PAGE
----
She stood poised at the center of the stage, a tall, slender girl who already seemed to light up the room. The music began and my sister floated across the stage, dancing gracefully and effortlessly to the music of Nicole C. Mullen, “I Know My Redeemer Lives”. In the midst of that crowded auditorium, you could feel a lightness, a beauty that pervaded and spread.
Unfortunately, her dance, with its spirit of light, was one of the exceptions that night.
Philippians 4:8: “Finally, brethren, whatever is true, whatever is honorable, whatever is right, whatever is pure, whatever is lovely, whatever is of good repute, if there is any excellence and if anything worthy of praise, dwell on these things.”
We are deeply affected by the arts. They have a way of pulling us in and taking us on a journey. Sometimes we scarcely realize we have left. All we know is that we are experiencing something beyond ourselves.
But what exactly are we experiencing? Is this dance pulling us toward and lifting our thoughts to the Truth of who God is? Do the movements point to what is honorable? Is the choreography supportive of what is right and true? Are we being taken on a journey to experience what is lovely? Do we get the impression of the dancers having a good reputation? Is the music, dance, choreography excellent and worthy of praise?
Or does the dance, instead, exhibit the deeds of the flesh as listed in Galatians 5:19-21: immorality, impurity, sensuality, idolatry, sorcery, enmity, strife, jealousy, anger, envy, drunkenness, carousing.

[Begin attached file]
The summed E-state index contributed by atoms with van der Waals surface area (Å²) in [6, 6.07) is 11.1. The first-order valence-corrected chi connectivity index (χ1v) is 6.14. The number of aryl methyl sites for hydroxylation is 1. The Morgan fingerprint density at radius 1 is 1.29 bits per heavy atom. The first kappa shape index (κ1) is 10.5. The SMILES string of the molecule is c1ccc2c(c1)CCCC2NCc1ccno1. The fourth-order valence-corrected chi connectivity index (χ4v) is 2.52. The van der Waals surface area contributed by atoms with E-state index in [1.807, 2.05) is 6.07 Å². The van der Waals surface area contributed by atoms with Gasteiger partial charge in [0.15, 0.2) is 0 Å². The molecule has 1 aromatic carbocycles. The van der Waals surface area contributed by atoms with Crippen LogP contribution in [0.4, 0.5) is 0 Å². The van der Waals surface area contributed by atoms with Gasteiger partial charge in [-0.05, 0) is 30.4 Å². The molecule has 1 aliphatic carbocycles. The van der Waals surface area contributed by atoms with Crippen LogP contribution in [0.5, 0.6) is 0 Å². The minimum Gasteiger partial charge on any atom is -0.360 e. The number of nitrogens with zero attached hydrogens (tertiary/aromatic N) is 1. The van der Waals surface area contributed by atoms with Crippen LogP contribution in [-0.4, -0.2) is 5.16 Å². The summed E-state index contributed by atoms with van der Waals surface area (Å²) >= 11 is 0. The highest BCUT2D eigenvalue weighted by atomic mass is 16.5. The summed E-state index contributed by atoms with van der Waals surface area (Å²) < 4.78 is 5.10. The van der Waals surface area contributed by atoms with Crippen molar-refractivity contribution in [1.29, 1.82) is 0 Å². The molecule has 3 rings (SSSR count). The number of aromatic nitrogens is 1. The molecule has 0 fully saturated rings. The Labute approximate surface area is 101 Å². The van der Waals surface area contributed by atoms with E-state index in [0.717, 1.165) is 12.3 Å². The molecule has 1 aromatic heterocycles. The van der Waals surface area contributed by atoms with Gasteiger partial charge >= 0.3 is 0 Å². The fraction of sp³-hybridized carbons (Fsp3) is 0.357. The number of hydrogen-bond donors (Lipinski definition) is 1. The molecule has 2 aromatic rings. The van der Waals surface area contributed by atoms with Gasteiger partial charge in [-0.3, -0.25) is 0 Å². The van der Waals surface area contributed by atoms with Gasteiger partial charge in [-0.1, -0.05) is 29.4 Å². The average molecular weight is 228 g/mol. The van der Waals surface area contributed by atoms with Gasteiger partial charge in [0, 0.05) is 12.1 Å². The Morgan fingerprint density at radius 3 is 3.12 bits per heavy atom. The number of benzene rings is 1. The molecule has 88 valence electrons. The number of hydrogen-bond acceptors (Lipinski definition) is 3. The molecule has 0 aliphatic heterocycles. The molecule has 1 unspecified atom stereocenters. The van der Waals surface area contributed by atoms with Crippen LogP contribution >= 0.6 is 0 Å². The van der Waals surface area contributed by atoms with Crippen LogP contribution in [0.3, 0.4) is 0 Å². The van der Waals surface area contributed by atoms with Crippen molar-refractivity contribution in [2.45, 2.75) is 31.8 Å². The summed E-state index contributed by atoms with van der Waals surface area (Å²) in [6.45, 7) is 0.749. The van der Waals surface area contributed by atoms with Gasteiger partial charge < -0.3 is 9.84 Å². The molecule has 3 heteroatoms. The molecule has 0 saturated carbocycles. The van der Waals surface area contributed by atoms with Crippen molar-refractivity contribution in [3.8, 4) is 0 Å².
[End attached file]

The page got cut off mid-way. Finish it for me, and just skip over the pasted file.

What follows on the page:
God created a world of beauty. After forming each aspect of creation, He called it “good”. He put attributes of Himself into our world and gave us the ability to express those attributes.
Because of the negative extremes to which dance has been taken, some Christians likewise respond in the negative, deeming all dance to be sinful. While I agree that many of the dances mainstream media exposes us to do exhibit the deeds of the flesh, I would challenge us to evaluate: where does the sin lie? Does it lie with the art of dance itself, or does it lie with those involved in the creation and expression of the dance?
Is literature immoral because one person chose to write in a spirit of lust? Do sculptures become despicable because one person created in a spirit of idolatry? Should music be avoided because one person wrote and performed in a spirit of hatred?
Dance can be an enjoyable and beautiful way of expressing the light of God. Dancers can find themselves drawn closer to God. Those of us who watch can find our thoughts lifted to the light and truth of God. My hope is that we can learn to truly enjoy the beauty and light that dance can bring and, as Proverbs 4:23 tells us “Watch over your heart with all diligence, for from it flow the springs of life.”
While I don’t have access to the video of my sister’s dance, I did come across this video of a father dancing with his daughters to “Cinderella” by Steven Curtis Chapman. This is the first version they did. The family performed another version two years later. Enjoy!